For some reason when I opened my kitchen door and belted out those words, it didn't ring the same feeling as I imagine Creole women felt at the turn of the last century. Then, I am not Creole nor a woman selling hot calas in the squares or on the streets. It did generate a few strange looks followed by happy waves of hands; my neighbors know I'm a little off somedays. They just nod, smile and wave knowing everything will be fine, once I get back on medication.
Calas are said to be entrenched in southern history, a delectable fritter brought over from the rice areas of Ghana by slaves. Calas are still made there today, not so
much now in the states and that is a shame. It is rumored calas were an important tool in freeing the slaves in New Orleans. Before the Louisiana Purchase, according to the Code Noir, slaves did not have to work on Sundays and if a slave demanded to purchase their freedom, the owner would have to comply. Selling calas on Sunday helped many slave women buy freedom... that was according to Spanish rule, and to legends. But the Code Noir of 1724 wasn't exactly all that, at least not after the Spanish rule ended. In fact, blacks could not sell any commodities for profit. However, calas were sold by many, by slaves for their owners for monetary gain, by Creoles freely and by coffee houses serving them along side the famous Cafe au Lait.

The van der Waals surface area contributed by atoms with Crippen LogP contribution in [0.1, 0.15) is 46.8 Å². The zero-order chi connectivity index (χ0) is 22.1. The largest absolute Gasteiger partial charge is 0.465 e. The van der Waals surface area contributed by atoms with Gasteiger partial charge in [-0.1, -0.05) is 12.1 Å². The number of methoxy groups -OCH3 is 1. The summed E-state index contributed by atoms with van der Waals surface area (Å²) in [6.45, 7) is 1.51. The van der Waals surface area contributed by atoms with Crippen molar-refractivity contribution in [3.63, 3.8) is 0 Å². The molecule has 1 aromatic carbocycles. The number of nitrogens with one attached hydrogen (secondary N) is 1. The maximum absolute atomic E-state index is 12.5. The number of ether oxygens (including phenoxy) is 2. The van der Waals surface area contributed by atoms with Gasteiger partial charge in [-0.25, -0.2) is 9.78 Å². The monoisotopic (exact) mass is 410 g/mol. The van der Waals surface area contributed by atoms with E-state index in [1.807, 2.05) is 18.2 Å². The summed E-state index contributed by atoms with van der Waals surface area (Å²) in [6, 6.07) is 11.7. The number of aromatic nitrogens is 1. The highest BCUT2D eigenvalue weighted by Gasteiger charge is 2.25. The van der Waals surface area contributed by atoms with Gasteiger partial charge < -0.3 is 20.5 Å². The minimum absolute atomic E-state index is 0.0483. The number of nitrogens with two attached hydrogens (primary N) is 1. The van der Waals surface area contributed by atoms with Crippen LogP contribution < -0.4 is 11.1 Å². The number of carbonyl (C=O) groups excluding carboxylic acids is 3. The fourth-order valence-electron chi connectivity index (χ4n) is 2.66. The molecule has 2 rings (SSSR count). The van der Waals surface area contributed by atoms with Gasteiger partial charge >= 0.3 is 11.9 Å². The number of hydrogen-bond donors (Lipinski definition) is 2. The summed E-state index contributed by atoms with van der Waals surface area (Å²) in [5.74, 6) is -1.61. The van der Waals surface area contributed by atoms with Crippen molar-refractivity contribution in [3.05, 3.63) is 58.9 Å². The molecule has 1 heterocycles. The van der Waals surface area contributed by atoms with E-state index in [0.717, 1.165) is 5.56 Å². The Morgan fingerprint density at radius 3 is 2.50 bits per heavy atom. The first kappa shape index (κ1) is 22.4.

Now what got me stirred up about calas was a friendly plate of some butter bean calas giving to us at work by our neighboring catering kitchen. Sadly, I did not get to eat any, but then was surprised when given a run down by one of my co-workers on his savory recipe. Being a caterer himself and no longer in the business, he stills loves to cook and create recipes like this one. And that is the one I am sharing today, well, with a little of me in it too. Enjoy!
3 quarts fresh shelled baby butter beans or 2 packages frozen, thawed
about 1/3 chicken stock
1 medium tomato, peeled and cubed
1/2 teaspoon white pepper
1 teaspoon seasoning salt (Lawry's)
1 teaspoon prepared minced garlic
dash of Tabasco
dash of Worcestershire
flour seasoned with Creole seasoning
2 large eggs, beaten
dry breadcrumbs or panko
Creole Sauce for dipping
Spray a baking pan with cooking oil. Scoop about quarter-cup portions on a the pan for serving portions or by a heaping tablespoon for appetizers. Refrigerate for an hour or longer.
Dust the top of each cala with seasoned flour and flatten in the palm of hand and coat with the seasoned flour forming as you go. carefully dip into the egg and into the panko coating well.
Heat a large skillet over medium high heat and when hot add cooking oil to depth of 1/4-inch. Fry calas, without crowding the pan, until golden brown on the bottom. Flip with a spatula and brown the other side.
Serve with a Creole sauce of choice like Louis Sauce, Tabasco Sauce or an equal mixture of mayonnaise and bottled Chili Sauce with a little Creole seasoning will do just fine.